“Are you sure?” Her beautiful face, sort of a cross between Olivia Munn and the Fox News anchor he’d hate-masturbated to last week, was creased with anxiety. “Could I buy you a coffee, as an apology?”
“Sure, why not?” Ted shrugged coolly, cool not in a rude way but in the laid-back, relaxed way of a man who’s very at ease with women. “I’m a pretty liberated guy, probably not like the ones you’ve known before. I’m okay with a woman buying me things.”
Elizabeth beamed. Her body was a 9 out of 10, or it would have been if he were crude enough to use that sort of scale. “I’m so glad! You keep sitting here, I’ll be right back.” She turned to go but he grabbed her elbow.
“Oh, and Elizabeth?” he said, gazing powerfully but not threateningly into her eyes, which were above the boobs he wasn’t looking at. “I take it black.”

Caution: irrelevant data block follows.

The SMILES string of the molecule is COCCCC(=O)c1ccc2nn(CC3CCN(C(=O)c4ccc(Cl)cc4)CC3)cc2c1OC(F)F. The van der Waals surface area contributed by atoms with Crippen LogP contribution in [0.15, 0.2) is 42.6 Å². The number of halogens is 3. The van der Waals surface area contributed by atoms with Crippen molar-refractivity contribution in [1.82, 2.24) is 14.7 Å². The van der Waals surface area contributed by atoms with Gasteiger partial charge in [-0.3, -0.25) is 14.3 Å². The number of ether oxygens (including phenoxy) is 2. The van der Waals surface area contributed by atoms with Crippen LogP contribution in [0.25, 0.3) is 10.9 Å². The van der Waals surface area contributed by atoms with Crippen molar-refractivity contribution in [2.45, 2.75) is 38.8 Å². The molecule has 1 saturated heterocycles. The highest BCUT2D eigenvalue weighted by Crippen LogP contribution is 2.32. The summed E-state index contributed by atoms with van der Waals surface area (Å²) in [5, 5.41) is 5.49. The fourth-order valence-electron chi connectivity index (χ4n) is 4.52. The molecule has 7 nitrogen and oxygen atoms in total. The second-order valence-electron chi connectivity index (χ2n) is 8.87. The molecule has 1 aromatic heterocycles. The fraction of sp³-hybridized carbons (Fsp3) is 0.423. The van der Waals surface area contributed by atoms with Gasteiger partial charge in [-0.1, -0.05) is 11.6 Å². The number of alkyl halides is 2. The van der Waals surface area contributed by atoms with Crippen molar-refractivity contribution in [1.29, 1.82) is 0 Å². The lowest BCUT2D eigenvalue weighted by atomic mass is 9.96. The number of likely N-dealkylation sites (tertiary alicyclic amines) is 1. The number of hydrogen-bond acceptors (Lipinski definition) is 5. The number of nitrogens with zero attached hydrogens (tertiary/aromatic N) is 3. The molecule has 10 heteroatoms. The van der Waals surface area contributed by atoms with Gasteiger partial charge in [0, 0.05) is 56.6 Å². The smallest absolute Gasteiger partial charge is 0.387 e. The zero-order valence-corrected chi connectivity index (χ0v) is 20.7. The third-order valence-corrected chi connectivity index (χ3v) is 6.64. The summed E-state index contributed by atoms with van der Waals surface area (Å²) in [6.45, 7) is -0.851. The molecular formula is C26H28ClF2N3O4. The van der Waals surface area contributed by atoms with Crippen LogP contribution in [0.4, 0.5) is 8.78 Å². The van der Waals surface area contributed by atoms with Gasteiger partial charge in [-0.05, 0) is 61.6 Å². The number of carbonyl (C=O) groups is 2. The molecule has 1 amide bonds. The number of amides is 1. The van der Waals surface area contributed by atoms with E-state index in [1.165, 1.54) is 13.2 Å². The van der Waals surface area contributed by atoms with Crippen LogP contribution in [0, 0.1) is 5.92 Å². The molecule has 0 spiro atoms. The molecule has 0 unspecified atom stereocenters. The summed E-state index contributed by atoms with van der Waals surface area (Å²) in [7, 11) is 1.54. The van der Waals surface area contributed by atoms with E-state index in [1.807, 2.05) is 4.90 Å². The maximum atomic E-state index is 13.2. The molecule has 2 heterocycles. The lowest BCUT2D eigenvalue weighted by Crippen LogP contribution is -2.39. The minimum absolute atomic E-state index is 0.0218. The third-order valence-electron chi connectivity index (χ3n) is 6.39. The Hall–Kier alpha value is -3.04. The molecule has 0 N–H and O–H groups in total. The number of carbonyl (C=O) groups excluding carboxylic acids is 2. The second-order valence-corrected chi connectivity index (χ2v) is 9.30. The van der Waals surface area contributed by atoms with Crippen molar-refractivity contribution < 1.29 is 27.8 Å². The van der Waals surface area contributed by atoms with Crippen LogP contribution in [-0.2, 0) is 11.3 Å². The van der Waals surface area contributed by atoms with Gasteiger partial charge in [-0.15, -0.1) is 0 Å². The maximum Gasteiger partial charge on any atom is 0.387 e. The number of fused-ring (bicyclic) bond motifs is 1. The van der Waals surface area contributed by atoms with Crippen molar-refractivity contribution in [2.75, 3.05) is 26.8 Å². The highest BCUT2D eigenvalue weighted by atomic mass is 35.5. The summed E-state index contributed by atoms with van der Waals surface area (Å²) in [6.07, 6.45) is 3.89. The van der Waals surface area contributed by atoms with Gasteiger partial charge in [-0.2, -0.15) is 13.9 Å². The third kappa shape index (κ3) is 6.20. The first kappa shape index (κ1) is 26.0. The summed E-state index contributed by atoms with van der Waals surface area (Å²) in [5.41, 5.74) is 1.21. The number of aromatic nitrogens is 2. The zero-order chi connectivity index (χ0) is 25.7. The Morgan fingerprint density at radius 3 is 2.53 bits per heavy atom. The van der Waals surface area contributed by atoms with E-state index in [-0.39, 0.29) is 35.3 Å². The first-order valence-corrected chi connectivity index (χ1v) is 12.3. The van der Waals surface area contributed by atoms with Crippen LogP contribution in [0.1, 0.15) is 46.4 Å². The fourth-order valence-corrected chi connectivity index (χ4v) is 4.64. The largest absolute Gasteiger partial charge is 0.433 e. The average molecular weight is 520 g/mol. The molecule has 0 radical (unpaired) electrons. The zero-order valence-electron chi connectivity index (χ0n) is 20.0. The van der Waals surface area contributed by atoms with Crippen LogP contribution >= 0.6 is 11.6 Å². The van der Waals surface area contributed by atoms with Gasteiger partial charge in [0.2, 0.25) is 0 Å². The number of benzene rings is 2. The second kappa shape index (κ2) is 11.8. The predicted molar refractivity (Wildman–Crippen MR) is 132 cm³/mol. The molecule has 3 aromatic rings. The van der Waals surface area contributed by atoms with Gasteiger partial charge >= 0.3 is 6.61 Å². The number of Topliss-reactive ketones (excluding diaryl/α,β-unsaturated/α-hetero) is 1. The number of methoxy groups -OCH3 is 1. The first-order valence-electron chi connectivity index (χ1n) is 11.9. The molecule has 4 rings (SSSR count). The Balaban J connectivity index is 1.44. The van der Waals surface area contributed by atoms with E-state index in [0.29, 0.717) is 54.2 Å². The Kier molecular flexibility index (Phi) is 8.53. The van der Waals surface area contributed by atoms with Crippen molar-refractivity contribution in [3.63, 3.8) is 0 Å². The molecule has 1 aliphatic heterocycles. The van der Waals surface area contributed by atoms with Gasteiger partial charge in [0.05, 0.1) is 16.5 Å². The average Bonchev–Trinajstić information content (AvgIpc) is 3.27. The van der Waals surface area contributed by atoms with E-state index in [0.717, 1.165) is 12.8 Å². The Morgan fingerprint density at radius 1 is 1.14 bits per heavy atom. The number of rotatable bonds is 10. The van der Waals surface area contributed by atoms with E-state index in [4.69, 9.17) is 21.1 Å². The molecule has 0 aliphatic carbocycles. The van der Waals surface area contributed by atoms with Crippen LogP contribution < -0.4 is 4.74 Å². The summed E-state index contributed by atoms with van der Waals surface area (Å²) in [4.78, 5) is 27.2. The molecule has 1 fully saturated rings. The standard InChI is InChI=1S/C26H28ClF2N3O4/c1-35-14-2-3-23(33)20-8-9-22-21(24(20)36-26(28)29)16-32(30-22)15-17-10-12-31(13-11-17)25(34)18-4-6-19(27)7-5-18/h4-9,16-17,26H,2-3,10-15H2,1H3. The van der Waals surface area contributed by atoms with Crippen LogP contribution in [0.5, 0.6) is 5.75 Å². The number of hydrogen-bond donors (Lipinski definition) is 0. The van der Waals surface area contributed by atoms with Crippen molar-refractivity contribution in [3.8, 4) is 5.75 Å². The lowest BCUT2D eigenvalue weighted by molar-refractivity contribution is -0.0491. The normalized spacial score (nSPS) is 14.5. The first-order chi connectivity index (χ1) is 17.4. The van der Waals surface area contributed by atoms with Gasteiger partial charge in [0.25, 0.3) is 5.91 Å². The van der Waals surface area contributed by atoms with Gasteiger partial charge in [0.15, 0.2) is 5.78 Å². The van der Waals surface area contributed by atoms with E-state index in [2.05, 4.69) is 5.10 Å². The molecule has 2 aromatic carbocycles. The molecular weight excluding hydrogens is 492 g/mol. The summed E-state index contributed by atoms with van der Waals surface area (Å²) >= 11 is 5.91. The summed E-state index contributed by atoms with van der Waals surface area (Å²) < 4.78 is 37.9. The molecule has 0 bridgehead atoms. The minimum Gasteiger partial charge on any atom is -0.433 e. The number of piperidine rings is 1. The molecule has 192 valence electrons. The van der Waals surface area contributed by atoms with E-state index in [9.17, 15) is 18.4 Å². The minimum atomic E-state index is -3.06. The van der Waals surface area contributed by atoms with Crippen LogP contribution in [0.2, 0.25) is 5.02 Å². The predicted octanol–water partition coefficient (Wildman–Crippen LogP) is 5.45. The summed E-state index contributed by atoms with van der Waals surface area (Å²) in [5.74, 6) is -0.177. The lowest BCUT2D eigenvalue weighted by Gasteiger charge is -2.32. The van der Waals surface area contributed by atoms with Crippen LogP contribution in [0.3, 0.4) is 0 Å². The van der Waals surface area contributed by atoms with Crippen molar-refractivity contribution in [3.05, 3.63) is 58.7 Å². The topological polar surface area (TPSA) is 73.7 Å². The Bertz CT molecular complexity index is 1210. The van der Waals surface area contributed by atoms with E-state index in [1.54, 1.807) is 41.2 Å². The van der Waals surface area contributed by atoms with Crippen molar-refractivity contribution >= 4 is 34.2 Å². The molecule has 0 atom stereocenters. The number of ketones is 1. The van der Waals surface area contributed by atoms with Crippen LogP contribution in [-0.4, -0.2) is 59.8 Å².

Ted settled into his chair, watching Elizabeth’s backside but too distracted by his thoughts to observe that she almost definitely wasn’t wearing underwear. Was he imagining things, or did a small shudder of arousal move through her body when he told her how he wanted his coffee? No, it definitely wasn’t his imagination. He didn’t have one.
Elizabeth brought back his cup, and sat down across from him, visibly eager to please and impress. “Your phone case is really, really cool, by the way,” she ventured, then looked away, embarrassed that she said anything at all.
Ted chuckled like, how silly to be invested in such things, but I forgive you. (His phone case was custom-made. It read: RELIGION IS THE OPIATE OF THE MASSES.) “A fellow fan of Karl?”